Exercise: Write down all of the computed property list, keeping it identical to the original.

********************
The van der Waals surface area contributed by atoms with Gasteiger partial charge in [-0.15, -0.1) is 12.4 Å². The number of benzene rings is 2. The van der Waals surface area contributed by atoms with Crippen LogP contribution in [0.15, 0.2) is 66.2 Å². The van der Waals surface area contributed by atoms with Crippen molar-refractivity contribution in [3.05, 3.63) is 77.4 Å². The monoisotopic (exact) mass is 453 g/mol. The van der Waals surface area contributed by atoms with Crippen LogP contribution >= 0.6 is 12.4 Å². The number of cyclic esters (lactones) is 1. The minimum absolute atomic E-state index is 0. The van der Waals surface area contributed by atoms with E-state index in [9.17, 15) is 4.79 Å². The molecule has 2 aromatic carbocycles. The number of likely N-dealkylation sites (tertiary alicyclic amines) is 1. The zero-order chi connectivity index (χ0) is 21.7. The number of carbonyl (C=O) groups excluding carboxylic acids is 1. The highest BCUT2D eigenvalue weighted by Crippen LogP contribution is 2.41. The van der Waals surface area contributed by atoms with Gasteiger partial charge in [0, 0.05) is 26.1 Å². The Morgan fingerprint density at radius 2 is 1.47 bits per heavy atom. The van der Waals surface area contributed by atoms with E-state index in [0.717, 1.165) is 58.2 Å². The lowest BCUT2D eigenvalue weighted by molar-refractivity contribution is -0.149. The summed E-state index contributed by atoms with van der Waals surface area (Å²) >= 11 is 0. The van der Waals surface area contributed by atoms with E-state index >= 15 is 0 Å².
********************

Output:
The van der Waals surface area contributed by atoms with Gasteiger partial charge in [-0.15, -0.1) is 12.4 Å². The number of benzene rings is 2. The van der Waals surface area contributed by atoms with Crippen LogP contribution in [0.15, 0.2) is 66.2 Å². The van der Waals surface area contributed by atoms with Crippen molar-refractivity contribution in [3.05, 3.63) is 77.4 Å². The monoisotopic (exact) mass is 453 g/mol. The van der Waals surface area contributed by atoms with Crippen LogP contribution >= 0.6 is 12.4 Å². The number of cyclic esters (lactones) is 1. The minimum absolute atomic E-state index is 0. The van der Waals surface area contributed by atoms with E-state index in [9.17, 15) is 4.79 Å². The molecule has 2 aromatic carbocycles. The number of likely N-dealkylation sites (tertiary alicyclic amines) is 1. The zero-order chi connectivity index (χ0) is 21.7. The number of carbonyl (C=O) groups excluding carboxylic acids is 1. The highest BCUT2D eigenvalue weighted by Crippen LogP contribution is 2.41. The van der Waals surface area contributed by atoms with Gasteiger partial charge in [0, 0.05) is 26.1 Å². The Morgan fingerprint density at radius 2 is 1.47 bits per heavy atom. The van der Waals surface area contributed by atoms with E-state index in [0.717, 1.165) is 58.2 Å². The lowest BCUT2D eigenvalue weighted by molar-refractivity contribution is -0.149. The summed E-state index contributed by atoms with van der Waals surface area (Å²) >= 11 is 0. The van der Waals surface area contributed by atoms with E-state index >= 15 is 0 Å².